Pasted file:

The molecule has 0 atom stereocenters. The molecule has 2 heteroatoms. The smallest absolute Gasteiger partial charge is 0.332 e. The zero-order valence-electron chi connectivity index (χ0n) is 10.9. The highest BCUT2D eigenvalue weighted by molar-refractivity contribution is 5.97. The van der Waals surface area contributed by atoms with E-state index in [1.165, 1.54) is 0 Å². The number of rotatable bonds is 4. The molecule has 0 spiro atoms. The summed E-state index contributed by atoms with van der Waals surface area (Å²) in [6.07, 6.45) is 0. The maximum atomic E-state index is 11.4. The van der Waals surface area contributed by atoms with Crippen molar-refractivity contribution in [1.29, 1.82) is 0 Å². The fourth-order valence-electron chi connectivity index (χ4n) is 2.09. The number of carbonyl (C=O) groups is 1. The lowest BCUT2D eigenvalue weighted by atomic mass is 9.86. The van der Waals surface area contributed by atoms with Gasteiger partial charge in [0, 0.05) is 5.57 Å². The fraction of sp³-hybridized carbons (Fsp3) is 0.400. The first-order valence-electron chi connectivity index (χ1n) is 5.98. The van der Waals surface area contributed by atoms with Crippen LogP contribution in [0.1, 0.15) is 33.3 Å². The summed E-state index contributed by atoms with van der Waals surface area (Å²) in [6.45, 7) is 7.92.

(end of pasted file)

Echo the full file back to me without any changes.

The molecule has 0 atom stereocenters. The molecule has 2 heteroatoms. The smallest absolute Gasteiger partial charge is 0.332 e. The zero-order valence-electron chi connectivity index (χ0n) is 10.9. The highest BCUT2D eigenvalue weighted by molar-refractivity contribution is 5.97. The van der Waals surface area contributed by atoms with E-state index in [1.165, 1.54) is 0 Å². The number of rotatable bonds is 4. The molecule has 0 spiro atoms. The summed E-state index contributed by atoms with van der Waals surface area (Å²) in [6.07, 6.45) is 0. The maximum atomic E-state index is 11.4. The van der Waals surface area contributed by atoms with Crippen molar-refractivity contribution in [1.29, 1.82) is 0 Å². The fourth-order valence-electron chi connectivity index (χ4n) is 2.09. The number of carbonyl (C=O) groups is 1. The lowest BCUT2D eigenvalue weighted by atomic mass is 9.86. The van der Waals surface area contributed by atoms with Gasteiger partial charge in [0, 0.05) is 5.57 Å². The fraction of sp³-hybridized carbons (Fsp3) is 0.400. The first-order valence-electron chi connectivity index (χ1n) is 5.98. The van der Waals surface area contributed by atoms with Crippen LogP contribution in [0.1, 0.15) is 33.3 Å². The summed E-state index contributed by atoms with van der Waals surface area (Å²) in [6.45, 7) is 7.92.